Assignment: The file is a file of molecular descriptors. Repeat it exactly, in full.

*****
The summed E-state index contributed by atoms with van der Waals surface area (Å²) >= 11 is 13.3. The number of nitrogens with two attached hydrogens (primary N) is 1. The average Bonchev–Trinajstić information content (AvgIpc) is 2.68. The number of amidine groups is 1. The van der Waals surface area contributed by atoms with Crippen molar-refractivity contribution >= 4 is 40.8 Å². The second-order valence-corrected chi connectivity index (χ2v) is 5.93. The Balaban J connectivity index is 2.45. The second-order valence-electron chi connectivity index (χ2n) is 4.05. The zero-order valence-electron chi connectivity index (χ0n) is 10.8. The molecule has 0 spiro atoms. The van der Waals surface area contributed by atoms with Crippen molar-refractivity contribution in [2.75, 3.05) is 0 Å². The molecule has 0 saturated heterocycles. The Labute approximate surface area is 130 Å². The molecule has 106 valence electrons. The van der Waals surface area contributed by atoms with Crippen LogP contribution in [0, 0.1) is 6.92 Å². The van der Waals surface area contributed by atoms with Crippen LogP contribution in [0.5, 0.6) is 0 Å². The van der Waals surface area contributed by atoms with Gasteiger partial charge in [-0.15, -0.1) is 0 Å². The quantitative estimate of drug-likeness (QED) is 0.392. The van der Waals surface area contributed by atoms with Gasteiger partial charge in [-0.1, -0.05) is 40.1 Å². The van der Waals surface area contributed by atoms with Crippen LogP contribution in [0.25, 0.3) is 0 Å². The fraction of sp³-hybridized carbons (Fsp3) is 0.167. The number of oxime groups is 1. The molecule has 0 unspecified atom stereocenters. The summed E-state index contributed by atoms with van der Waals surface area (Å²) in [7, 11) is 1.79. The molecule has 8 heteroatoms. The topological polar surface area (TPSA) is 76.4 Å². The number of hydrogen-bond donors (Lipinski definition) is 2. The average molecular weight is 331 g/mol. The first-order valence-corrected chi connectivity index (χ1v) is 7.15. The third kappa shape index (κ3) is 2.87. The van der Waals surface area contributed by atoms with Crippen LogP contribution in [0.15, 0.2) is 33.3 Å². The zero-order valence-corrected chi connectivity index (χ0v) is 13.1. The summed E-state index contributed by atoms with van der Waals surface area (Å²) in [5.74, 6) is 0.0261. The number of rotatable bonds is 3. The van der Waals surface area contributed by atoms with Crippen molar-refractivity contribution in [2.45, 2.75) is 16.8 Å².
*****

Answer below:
The summed E-state index contributed by atoms with van der Waals surface area (Å²) >= 11 is 13.3. The number of nitrogens with two attached hydrogens (primary N) is 1. The average Bonchev–Trinajstić information content (AvgIpc) is 2.68. The number of amidine groups is 1. The van der Waals surface area contributed by atoms with Crippen molar-refractivity contribution >= 4 is 40.8 Å². The second-order valence-corrected chi connectivity index (χ2v) is 5.93. The Balaban J connectivity index is 2.45. The second-order valence-electron chi connectivity index (χ2n) is 4.05. The zero-order valence-electron chi connectivity index (χ0n) is 10.8. The molecule has 0 spiro atoms. The van der Waals surface area contributed by atoms with Crippen molar-refractivity contribution in [2.75, 3.05) is 0 Å². The molecule has 0 saturated heterocycles. The Labute approximate surface area is 130 Å². The molecule has 106 valence electrons. The van der Waals surface area contributed by atoms with Crippen LogP contribution in [0, 0.1) is 6.92 Å². The van der Waals surface area contributed by atoms with Crippen LogP contribution in [0.5, 0.6) is 0 Å². The van der Waals surface area contributed by atoms with Gasteiger partial charge in [-0.15, -0.1) is 0 Å². The quantitative estimate of drug-likeness (QED) is 0.392. The van der Waals surface area contributed by atoms with Gasteiger partial charge in [-0.1, -0.05) is 40.1 Å². The van der Waals surface area contributed by atoms with Crippen LogP contribution in [0.25, 0.3) is 0 Å². The fraction of sp³-hybridized carbons (Fsp3) is 0.167. The number of oxime groups is 1. The molecule has 0 unspecified atom stereocenters. The summed E-state index contributed by atoms with van der Waals surface area (Å²) in [7, 11) is 1.79. The molecule has 8 heteroatoms. The topological polar surface area (TPSA) is 76.4 Å². The number of hydrogen-bond donors (Lipinski definition) is 2. The average molecular weight is 331 g/mol. The first-order valence-corrected chi connectivity index (χ1v) is 7.15. The third kappa shape index (κ3) is 2.87. The van der Waals surface area contributed by atoms with Crippen LogP contribution in [0.15, 0.2) is 33.3 Å². The zero-order valence-corrected chi connectivity index (χ0v) is 13.1. The summed E-state index contributed by atoms with van der Waals surface area (Å²) in [5.74, 6) is 0.0261. The number of rotatable bonds is 3. The van der Waals surface area contributed by atoms with Crippen molar-refractivity contribution in [2.45, 2.75) is 16.8 Å².